"All journeys have secret destinations of which the traveler is unaware." Martin Buber
At the end of June I'm off again, for three weeks at a university in South Korea and a visit to Kyoto, Japan, then in August we will be in Guatemala looking at one of the world's greatest challenges: how to grow a lot of food sustainably on small farms. Come along!
Monday, October 15, 2012
India 18: Awards Night in Bangalore
On the first floor of the Vindhya
office in Bangalore, India, excitement is building on a Friday evening in
October.Soon we’ll learn who won the
best employee awards for the third quarter.
I’ve staged many of such event but this one buzzes with a
higher energy because of who is gathering and the momentum Vindhya has gathered
in the last quarter.
Staff has been at work all day, as usual, on 29 projects that
demand a high degree of concentration, working side by side in tight quarters.Some have been digitizing documents into
master files; some recording data, often translating from one of seven
languages into English; others have been making or receiving phone calls.After a full day, you might expect them to be
tired.Doesn’t look like it.
To the outsider this may seem like the classic back-office
work we’ve come to associate with India one expect would be mind-numbing.But closer examination shows skill, judgment
and experience are as important as discipline.For example, one team is calling people who’ve signed up for the first
pension they’ve ever known.Are you in
the right investment, are you keeping your money at work (and not withdrawing
it for a wedding, for example), can we answer any questions for you, they ask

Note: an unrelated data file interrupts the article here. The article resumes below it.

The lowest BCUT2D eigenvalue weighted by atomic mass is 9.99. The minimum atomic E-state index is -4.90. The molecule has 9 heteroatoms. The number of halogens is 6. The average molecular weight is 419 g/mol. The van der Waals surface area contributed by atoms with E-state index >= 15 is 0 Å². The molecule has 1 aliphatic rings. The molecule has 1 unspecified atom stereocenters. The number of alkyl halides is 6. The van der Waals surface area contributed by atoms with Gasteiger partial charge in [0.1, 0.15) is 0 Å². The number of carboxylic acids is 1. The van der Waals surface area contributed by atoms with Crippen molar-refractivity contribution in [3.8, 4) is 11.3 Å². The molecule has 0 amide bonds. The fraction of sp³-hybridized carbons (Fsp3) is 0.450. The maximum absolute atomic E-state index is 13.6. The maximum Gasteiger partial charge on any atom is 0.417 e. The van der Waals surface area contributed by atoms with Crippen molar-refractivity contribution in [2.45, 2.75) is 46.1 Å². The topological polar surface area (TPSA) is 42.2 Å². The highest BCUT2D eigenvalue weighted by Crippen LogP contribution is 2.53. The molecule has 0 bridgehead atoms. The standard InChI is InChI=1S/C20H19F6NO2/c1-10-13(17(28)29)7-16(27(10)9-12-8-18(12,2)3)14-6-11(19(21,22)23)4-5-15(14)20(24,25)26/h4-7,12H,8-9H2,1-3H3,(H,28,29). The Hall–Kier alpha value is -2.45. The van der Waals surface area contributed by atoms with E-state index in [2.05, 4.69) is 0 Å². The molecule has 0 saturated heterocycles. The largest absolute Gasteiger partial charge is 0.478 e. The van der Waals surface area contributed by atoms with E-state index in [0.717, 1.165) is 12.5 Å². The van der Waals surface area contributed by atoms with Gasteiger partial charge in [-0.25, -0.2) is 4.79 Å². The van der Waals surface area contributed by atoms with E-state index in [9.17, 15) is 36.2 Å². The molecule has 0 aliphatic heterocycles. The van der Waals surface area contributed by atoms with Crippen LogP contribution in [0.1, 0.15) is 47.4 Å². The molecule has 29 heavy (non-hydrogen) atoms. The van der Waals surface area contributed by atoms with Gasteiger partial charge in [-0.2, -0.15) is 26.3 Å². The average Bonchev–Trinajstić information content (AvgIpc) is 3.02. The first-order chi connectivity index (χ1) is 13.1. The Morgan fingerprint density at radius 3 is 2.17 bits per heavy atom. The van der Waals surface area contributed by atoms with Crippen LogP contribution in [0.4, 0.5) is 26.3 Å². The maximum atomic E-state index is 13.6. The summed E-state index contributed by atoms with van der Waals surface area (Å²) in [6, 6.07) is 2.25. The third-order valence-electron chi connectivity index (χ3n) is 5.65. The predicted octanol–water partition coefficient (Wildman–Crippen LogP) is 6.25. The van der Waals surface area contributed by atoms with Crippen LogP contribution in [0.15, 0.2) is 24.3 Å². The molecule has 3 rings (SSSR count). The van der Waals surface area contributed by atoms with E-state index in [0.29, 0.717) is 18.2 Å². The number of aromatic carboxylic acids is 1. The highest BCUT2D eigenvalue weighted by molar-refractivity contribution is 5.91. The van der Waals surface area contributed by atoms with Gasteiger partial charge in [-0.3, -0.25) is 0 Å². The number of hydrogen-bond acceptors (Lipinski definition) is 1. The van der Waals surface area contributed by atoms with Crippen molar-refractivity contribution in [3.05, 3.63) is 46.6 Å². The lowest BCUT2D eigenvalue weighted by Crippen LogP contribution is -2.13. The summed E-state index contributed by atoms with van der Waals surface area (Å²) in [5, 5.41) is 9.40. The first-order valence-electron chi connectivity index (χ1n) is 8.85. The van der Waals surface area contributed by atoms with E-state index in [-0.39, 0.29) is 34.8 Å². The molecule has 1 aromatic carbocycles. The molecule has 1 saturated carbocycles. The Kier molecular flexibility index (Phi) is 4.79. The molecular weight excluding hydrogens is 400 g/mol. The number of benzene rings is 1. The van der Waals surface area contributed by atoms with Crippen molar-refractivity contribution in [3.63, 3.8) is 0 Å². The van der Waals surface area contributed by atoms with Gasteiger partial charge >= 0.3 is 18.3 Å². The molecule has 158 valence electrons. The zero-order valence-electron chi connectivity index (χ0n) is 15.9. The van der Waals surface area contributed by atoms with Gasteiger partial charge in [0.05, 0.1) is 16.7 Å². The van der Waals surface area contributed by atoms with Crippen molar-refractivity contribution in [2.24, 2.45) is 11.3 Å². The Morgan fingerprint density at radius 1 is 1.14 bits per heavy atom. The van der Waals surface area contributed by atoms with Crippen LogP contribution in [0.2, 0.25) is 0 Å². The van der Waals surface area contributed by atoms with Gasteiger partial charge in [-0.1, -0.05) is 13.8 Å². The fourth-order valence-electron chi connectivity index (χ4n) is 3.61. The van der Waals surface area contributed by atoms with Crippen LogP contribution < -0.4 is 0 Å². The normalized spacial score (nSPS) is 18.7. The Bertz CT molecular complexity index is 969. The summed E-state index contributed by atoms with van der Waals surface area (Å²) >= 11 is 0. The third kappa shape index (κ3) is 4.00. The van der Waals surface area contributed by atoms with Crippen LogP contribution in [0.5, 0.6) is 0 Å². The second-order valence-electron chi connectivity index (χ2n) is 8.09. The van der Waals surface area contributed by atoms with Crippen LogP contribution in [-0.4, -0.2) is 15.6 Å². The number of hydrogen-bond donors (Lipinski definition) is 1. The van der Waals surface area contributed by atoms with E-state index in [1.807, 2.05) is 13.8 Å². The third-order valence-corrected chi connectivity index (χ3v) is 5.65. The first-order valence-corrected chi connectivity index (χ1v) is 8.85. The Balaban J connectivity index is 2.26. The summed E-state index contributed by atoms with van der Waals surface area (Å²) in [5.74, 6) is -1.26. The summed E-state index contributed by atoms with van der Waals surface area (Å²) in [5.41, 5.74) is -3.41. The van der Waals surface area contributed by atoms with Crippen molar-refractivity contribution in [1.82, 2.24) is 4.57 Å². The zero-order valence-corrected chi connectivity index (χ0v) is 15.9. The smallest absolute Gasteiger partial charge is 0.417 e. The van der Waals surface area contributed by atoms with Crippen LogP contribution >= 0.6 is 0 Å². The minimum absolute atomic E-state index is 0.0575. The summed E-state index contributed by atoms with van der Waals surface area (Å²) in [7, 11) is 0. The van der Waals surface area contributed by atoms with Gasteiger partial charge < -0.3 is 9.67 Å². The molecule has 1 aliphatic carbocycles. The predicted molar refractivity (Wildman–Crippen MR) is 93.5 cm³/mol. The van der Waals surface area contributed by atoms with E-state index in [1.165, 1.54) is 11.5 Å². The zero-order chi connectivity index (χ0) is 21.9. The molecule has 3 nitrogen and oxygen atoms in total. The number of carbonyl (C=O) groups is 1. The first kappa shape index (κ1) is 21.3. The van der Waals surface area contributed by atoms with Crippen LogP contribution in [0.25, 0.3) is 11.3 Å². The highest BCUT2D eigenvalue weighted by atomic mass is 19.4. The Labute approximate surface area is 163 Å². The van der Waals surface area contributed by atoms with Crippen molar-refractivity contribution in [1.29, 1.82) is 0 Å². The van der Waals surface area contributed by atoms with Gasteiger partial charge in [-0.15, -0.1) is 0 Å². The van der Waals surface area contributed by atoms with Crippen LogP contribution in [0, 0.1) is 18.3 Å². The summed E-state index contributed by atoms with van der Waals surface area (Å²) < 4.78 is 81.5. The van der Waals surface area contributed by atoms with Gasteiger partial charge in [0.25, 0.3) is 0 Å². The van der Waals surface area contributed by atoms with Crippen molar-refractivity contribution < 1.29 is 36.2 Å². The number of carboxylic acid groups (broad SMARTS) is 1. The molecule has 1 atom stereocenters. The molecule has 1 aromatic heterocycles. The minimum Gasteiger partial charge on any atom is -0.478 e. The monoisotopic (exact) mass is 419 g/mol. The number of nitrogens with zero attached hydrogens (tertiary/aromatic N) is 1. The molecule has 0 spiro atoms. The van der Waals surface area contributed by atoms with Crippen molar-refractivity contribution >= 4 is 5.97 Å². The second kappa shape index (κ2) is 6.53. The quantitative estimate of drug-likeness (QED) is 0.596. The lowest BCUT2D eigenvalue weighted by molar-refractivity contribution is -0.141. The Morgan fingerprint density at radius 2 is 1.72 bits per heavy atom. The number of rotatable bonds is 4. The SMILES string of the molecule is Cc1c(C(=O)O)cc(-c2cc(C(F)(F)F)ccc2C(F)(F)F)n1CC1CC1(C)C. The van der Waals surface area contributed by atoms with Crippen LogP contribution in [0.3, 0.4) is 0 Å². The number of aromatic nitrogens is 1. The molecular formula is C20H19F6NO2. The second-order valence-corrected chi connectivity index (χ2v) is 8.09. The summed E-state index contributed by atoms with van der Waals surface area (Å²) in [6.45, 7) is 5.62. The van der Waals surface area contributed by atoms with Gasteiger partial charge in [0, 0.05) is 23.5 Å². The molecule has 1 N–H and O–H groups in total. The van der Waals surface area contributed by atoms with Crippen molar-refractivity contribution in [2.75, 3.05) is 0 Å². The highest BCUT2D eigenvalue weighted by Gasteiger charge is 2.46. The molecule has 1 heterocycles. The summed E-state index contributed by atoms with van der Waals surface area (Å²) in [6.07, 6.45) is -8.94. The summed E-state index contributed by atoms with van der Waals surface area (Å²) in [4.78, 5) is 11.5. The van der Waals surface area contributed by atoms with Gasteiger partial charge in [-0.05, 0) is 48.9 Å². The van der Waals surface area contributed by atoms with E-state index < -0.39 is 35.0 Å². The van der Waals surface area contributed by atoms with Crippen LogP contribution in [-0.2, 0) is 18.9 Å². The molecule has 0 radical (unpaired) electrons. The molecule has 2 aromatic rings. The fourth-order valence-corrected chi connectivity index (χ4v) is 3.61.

900 times a day?
Another is analyzing business expense reimbursements.A third is assessing the qualifications of
applicants to become insurance agents.A
fourth is handling requests for infant and baby products out of Ireland.And so on through another two dozen jobs.
Beneath the veneer of sameness there’s a wealth of discrete
and precise undertakings.As a small
company, Vindhya has focused on small, unique needs larger competitors might
On the other hand, Vindhya’s first client was Wipro, one of
India’s largest companies and it’s still a mainstay.Others are Indian companies in partnership
with global insurance giants.
The reason clients remain loyal is because Vindhya’s staff
remains loyal years, not months, which is often not the case in the
rapid-turnover BPO industry.The reason
for this longevity is evident as the first floor fills up for the award
To the left of a makeshift stage is a phalanx of staff in
Some staff walk in on
their hands as well as their feet.Having a crippled lower body is not unusual for the people coming down stairs,
often with difficulty. Others among the
200 are communicating in Vindhya’s official language, sign language.
The secret of Vindhya’s success is that at least 80 percent its
staff is “differently abled.”
In the United States we say a person is “handicapped” or
“disabled.”What terrible words compare
that to the phrase “differently abled.”At
Vindhya, being “differently abled” is its secret formula, the critical difference.
The work is conducted in their minds. “Differences”
are what makes them tenacious.
At least 20 million Indians are “differently abled.” Fewer
than five percent are employed in the marketplace.Imagine what a position with dignity and